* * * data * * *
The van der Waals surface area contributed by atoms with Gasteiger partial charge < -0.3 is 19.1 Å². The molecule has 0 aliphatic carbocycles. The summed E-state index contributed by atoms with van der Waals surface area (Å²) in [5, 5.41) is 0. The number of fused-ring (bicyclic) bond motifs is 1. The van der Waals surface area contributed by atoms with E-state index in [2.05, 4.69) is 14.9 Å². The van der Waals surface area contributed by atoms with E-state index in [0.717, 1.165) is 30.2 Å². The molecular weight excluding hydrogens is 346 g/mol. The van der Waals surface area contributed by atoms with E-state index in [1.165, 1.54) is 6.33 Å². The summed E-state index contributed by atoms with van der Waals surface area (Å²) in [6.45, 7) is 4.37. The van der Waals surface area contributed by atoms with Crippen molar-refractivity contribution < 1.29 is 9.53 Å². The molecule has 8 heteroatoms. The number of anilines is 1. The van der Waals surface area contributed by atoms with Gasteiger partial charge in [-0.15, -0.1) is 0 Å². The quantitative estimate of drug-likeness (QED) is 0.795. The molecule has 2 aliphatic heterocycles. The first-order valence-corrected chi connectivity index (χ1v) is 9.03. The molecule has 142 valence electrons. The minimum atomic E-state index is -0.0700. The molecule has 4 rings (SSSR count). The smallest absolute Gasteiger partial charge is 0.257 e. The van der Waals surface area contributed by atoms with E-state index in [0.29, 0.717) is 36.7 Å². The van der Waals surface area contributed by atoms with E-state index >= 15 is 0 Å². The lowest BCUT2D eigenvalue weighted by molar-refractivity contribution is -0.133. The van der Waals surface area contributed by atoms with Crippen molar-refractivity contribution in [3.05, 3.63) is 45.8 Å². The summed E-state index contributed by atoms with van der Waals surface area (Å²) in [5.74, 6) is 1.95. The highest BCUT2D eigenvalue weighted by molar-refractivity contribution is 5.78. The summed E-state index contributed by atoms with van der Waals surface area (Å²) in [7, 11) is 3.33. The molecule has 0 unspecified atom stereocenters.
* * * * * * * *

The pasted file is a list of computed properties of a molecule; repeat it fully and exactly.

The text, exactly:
The van der Waals surface area contributed by atoms with Gasteiger partial charge < -0.3 is 19.1 Å². The molecule has 0 aliphatic carbocycles. The summed E-state index contributed by atoms with van der Waals surface area (Å²) in [5, 5.41) is 0. The number of fused-ring (bicyclic) bond motifs is 1. The van der Waals surface area contributed by atoms with E-state index in [2.05, 4.69) is 14.9 Å². The van der Waals surface area contributed by atoms with E-state index in [0.717, 1.165) is 30.2 Å². The molecular weight excluding hydrogens is 346 g/mol. The van der Waals surface area contributed by atoms with E-state index in [1.165, 1.54) is 6.33 Å². The summed E-state index contributed by atoms with van der Waals surface area (Å²) in [6.45, 7) is 4.37. The van der Waals surface area contributed by atoms with Crippen molar-refractivity contribution < 1.29 is 9.53 Å². The molecule has 8 heteroatoms. The number of anilines is 1. The van der Waals surface area contributed by atoms with Gasteiger partial charge in [-0.15, -0.1) is 0 Å². The quantitative estimate of drug-likeness (QED) is 0.795. The molecule has 2 aliphatic heterocycles. The first-order valence-corrected chi connectivity index (χ1v) is 9.03. The molecule has 142 valence electrons. The minimum atomic E-state index is -0.0700. The molecule has 4 rings (SSSR count). The smallest absolute Gasteiger partial charge is 0.257 e. The van der Waals surface area contributed by atoms with E-state index in [0.29, 0.717) is 36.7 Å². The van der Waals surface area contributed by atoms with E-state index >= 15 is 0 Å². The lowest BCUT2D eigenvalue weighted by molar-refractivity contribution is -0.133. The van der Waals surface area contributed by atoms with Crippen molar-refractivity contribution in [3.05, 3.63) is 45.8 Å². The summed E-state index contributed by atoms with van der Waals surface area (Å²) in [5.74, 6) is 1.95. The highest BCUT2D eigenvalue weighted by molar-refractivity contribution is 5.78. The summed E-state index contributed by atoms with van der Waals surface area (Å²) in [7, 11) is 3.33. The molecule has 0 unspecified atom stereocenters.